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# Dark Matter, Dark Energy, and Black Holes--a theory

## Dark Matter, Dark Energy, and Black Holes--a theory - Physics Forum

### Dark Matter, Dark Energy, and Black Holes--a theory - Physics Forum. Discuss and ask physics questions, kinematics and other physics problems.

#1
02-07-2008, 06:01 AM
 jason@smkzone.com Guest Posts: n/a
Dark Matter, Dark Energy, and Black Holes--a theory

Hi All,

The other night, I was watching an episode of "The Universe" on The
History Channel. The episode was about Dark Matter and Dark Energy.
It got me to thinking, and though I'll admit I'm no physicist, I
thought I would run this by you all and see if you think this is
plausible...and I'll let you work out the math either way, lol!

Ok, anyway, the episode talked about how we know that dark matter is
most likely some unknown type of particle that is not like ordinary
matter in that it has mass and gravity, but is not made of atoms and
therefore does not interact with ordinary matter. The episode also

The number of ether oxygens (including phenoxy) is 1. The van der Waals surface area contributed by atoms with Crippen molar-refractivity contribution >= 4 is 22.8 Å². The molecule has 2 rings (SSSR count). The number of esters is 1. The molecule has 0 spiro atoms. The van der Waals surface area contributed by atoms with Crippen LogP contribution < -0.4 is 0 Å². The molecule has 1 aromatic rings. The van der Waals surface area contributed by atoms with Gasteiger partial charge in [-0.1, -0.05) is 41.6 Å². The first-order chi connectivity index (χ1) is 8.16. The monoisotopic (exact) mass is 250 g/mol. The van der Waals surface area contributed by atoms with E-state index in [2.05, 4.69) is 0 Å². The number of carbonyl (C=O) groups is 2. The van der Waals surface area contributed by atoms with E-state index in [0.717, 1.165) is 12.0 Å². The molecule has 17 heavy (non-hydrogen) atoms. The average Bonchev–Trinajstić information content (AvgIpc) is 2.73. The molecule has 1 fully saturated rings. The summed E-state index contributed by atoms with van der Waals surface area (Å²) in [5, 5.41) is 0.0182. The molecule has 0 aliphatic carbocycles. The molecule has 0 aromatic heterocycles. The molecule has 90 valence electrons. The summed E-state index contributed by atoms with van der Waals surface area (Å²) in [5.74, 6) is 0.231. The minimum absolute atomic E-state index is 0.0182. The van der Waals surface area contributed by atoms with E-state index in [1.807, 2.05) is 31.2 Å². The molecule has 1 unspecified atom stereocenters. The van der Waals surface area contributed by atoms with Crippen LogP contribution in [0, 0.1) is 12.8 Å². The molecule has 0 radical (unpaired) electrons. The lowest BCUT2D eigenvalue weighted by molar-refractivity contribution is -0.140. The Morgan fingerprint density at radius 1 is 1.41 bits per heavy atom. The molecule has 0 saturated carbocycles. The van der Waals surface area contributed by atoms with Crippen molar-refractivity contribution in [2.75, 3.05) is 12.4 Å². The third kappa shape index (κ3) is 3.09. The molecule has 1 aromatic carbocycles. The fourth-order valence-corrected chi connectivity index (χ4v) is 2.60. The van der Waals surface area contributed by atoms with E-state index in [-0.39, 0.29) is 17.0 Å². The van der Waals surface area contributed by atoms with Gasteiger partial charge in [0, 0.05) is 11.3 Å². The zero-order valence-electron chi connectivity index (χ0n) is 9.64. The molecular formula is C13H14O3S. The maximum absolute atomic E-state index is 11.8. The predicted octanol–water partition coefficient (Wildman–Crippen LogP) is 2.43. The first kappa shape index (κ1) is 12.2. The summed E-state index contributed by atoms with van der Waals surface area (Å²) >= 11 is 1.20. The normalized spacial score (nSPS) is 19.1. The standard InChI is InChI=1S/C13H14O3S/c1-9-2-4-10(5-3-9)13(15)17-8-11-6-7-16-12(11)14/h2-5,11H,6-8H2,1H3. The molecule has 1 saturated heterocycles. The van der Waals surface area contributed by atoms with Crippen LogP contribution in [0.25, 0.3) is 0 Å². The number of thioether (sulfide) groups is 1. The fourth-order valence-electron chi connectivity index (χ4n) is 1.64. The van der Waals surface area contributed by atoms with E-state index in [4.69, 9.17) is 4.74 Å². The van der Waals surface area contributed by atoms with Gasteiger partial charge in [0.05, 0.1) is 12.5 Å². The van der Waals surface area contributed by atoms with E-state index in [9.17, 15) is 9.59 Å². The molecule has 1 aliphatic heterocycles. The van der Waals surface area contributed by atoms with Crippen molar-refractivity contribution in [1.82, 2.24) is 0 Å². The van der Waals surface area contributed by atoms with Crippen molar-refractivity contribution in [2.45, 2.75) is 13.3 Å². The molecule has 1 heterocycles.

mentioned that by mapping with gravitational lensing, we now know that
dark matter forms a sort of scaffolding that keeps the galaxies from
spinning themselves apart. Also discussed was the mysterious dark
energy that is causing the universe to continue accelerating in its
expansion. Several candidates for what dark matter is were discussed
and ruled out. One of those candidates was black holes.

Anyhow, as I said, it got me to thinking and I think I came up with
something that might explain a whole lot:

Ok, we know that dark matter is holding the universe together and that
there is approximately a 10:1 ratio of dark matter to normal matter.
Since that is the case, it seems unlikely to me that it's counterpart,
dark energy, is any type of energy that is pushing the normal matter
apart. There simply isn't enough normal matter in the universe that
pushing on it would cause the universe to behave as it does. That
leaves the scaffolding--the dark matter! Whatever the dark energy is,
it is causing the dark matter lattice itself to expland, carrying the
galaxies along with it. So, that leaves--in my mind, at least--one
question: What could possibly push on something that is 10 times more